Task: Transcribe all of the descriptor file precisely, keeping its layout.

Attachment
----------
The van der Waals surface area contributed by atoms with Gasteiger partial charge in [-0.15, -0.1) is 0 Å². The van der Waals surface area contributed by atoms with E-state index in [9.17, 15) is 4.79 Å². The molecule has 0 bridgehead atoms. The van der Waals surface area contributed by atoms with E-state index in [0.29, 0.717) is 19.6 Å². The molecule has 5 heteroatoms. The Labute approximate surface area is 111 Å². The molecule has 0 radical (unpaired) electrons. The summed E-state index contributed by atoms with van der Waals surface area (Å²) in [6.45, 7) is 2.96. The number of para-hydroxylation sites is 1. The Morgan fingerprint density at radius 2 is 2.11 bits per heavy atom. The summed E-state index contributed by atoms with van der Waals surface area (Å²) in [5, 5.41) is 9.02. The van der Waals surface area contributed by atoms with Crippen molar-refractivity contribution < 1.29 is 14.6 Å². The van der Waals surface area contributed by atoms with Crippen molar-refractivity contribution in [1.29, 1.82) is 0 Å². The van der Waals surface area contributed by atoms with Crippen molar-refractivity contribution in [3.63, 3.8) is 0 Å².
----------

The van der Waals surface area contributed by atoms with Gasteiger partial charge in [-0.15, -0.1) is 0 Å². The van der Waals surface area contributed by atoms with E-state index in [9.17, 15) is 4.79 Å². The molecule has 0 bridgehead atoms. The van der Waals surface area contributed by atoms with E-state index in [0.29, 0.717) is 19.6 Å². The molecule has 5 heteroatoms. The Labute approximate surface area is 111 Å². The molecule has 0 radical (unpaired) electrons. The summed E-state index contributed by atoms with van der Waals surface area (Å²) in [6.45, 7) is 2.96. The number of para-hydroxylation sites is 1. The Morgan fingerprint density at radius 2 is 2.11 bits per heavy atom. The summed E-state index contributed by atoms with van der Waals surface area (Å²) in [5, 5.41) is 9.02. The van der Waals surface area contributed by atoms with Crippen molar-refractivity contribution < 1.29 is 14.6 Å². The van der Waals surface area contributed by atoms with Crippen molar-refractivity contribution in [1.29, 1.82) is 0 Å². The van der Waals surface area contributed by atoms with Crippen molar-refractivity contribution in [3.63, 3.8) is 0 Å².